Morley, Lawrence Whitaker (1920- ) (World of Earth Science)
Lawrence Morley has had a long, successful career in geophysics, including work on remote sensing, aerophysics, palaeomagnetic research, and geophysical instrumentation and interpretation, publishing 65 scientific and technical papers. Born in Toronto, Ontario, Morley received his education at Collingwood, Owen Sound and Lakefield College School, Ontario. He then attended the University of Toronto, studying Physics and Geology, but his degree was interrupted by the Second World War, during which time he served four years with the Royal Navy as a radar officer. Morley graduated in 1946, after hostilities had ended. In 1949, Morley returned to the University of Toronto to complete a Masters and then a Ph.D. in geophysics, during which time he studied palaeomagnetism under Professor J. Tuzo Wilson.
Morley was the first to suggest the theory of the magnetic imprinting of rocks on the ocean floor in 1963, during a talk to the Royal Society of Canada. Previously in 1915, Alfred Wegner (1880930) had proposed that there had once been a super-continent, which he named Pangaea, that had slowly moved apart. However, Wegner's theory could not explain how such movement occurred, and his theory was largely ignored. In the early 1960s, Harry Hess (1906969) and Robert Dietz both independently hypothesized that that seafloor spreading was responsible for the motion of the continents. It had long been known that the earth had undergone a number of magnetic reversals in its long history. Morley suggested that new lava emerging from an ocean ridge would produce rock fixed in the current magnetic field of Earth. Rocks older than the last magnetic reversal would have an opposing polarity. These should appear as parallel stripes on both sides of an ocean ridge.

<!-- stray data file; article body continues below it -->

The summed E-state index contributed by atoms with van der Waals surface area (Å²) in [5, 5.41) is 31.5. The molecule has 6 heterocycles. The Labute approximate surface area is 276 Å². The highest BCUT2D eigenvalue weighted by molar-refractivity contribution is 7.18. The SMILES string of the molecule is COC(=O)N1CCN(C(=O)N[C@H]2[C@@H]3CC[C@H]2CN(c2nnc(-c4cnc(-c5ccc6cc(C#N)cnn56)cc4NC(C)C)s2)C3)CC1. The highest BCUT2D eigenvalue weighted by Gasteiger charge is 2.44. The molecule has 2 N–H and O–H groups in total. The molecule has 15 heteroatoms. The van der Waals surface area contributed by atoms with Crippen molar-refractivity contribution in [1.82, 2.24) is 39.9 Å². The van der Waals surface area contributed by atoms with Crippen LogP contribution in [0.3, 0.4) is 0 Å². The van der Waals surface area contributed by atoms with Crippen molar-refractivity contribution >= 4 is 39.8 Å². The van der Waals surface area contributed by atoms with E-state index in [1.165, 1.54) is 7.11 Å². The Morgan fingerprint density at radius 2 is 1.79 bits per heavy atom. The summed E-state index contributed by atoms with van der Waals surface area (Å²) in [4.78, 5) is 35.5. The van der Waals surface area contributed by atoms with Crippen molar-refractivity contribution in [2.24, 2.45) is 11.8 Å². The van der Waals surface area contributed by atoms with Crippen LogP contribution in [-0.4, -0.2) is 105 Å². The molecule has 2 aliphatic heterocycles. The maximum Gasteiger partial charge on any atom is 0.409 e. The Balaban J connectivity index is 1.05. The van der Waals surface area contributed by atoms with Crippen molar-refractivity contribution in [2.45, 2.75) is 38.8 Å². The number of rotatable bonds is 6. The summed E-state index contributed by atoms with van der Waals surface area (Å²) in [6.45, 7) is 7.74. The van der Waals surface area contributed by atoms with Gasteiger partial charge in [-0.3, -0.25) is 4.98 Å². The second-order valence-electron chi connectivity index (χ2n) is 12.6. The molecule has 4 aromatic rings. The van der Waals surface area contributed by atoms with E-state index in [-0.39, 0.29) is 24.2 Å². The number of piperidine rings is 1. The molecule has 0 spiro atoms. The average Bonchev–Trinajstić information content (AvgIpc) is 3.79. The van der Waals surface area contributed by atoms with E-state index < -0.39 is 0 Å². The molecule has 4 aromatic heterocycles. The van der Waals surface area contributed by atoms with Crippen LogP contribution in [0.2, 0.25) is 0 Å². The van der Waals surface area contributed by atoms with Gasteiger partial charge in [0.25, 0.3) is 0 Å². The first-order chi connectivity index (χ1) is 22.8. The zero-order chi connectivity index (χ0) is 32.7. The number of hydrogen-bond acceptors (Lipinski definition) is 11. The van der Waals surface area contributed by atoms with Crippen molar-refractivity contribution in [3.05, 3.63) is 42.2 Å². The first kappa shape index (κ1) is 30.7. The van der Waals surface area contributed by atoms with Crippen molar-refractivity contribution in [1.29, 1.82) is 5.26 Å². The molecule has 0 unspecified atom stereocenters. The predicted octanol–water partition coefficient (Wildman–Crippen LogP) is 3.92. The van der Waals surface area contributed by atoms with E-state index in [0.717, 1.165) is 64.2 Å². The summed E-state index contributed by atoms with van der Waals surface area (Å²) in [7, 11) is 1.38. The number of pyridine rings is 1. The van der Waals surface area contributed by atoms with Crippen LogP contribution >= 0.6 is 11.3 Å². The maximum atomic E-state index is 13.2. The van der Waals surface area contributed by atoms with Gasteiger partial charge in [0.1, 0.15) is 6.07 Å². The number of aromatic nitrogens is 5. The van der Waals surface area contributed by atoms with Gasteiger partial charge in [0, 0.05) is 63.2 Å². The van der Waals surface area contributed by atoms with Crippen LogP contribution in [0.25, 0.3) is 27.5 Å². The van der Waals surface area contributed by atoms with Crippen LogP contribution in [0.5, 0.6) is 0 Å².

However, a paper submitted to the journal Nature was rejected, as was an article given to the Journal of Geophysical Research. By the time his ideas appeared in a special publication of the Royal Society of Canada, in 1964, Frederick J. Vine (1939 and Drummond Matthews (1931, working independently, had already published the same hypothesis. While the theory of magnetic striping in the earth's crust is sometimes referred to as the Vine-Matthews-Morley Hypothesis, just as often Morley's name is omitted. Surveys in the mid-1960s found the expected stripes at every ocean ridge. This evidence confirmed the ideas of Wegner, Dietz and Hess, and resulted in a revolution in Earth science, giving rise to the theory of plate tectonics.
Morley did pioneering work on aerial mineral and petroleum surveys using the airborne magnetometer in the 1940s, working in Venezuela, Columbia, and Canada. He was appointed to the Geological Survey of Canada in 1952, where he served for 17 years as Chief of the Geophysics Division to the Geological Survey. He promoted the Federal/Provincial Aeromagnetic Survey Program, which eventually covered the whole of Canada, producing more than 7,000 detailed maps. Much of his work was aimed at finding mineral and petroleum deposits, and he directed the surveying of Hudson's Bay and the Canadian offshore regions for oil reserves.
With Lee Godby, Morley helped establish the Canada Centre for Remote Sensing and was its founding Director-General from 1971 to 1980. He also served with the Canadian High Commission in London, England as its Science Counselor. Morley was consulted by York University to promote a University/Industry Institute for Space Research, becoming the founding Executive Director of the Institute for Space and Terrestrial Science in 1986. In the 1980s, Morley formed a consulting company specializing in remote sensing and geophysical exploration, and since 1990, this has been his main focus.
Morley is a fellow of the Royal Society of Canada and the Canadian Aeronaut and Space Institute, as well as being a member of the Society for Explorational Geophysics, the American Geophysics Union, the American Society of Photogrammetry and Remote Sensing, and the Canadian Institute of Surveys and Mapping. Morley has received a number of honors, including the McCurdy medal (1974), and the Tuzo Wilson Prize (1980).
See also Plate tectonics; Sea-floor spreading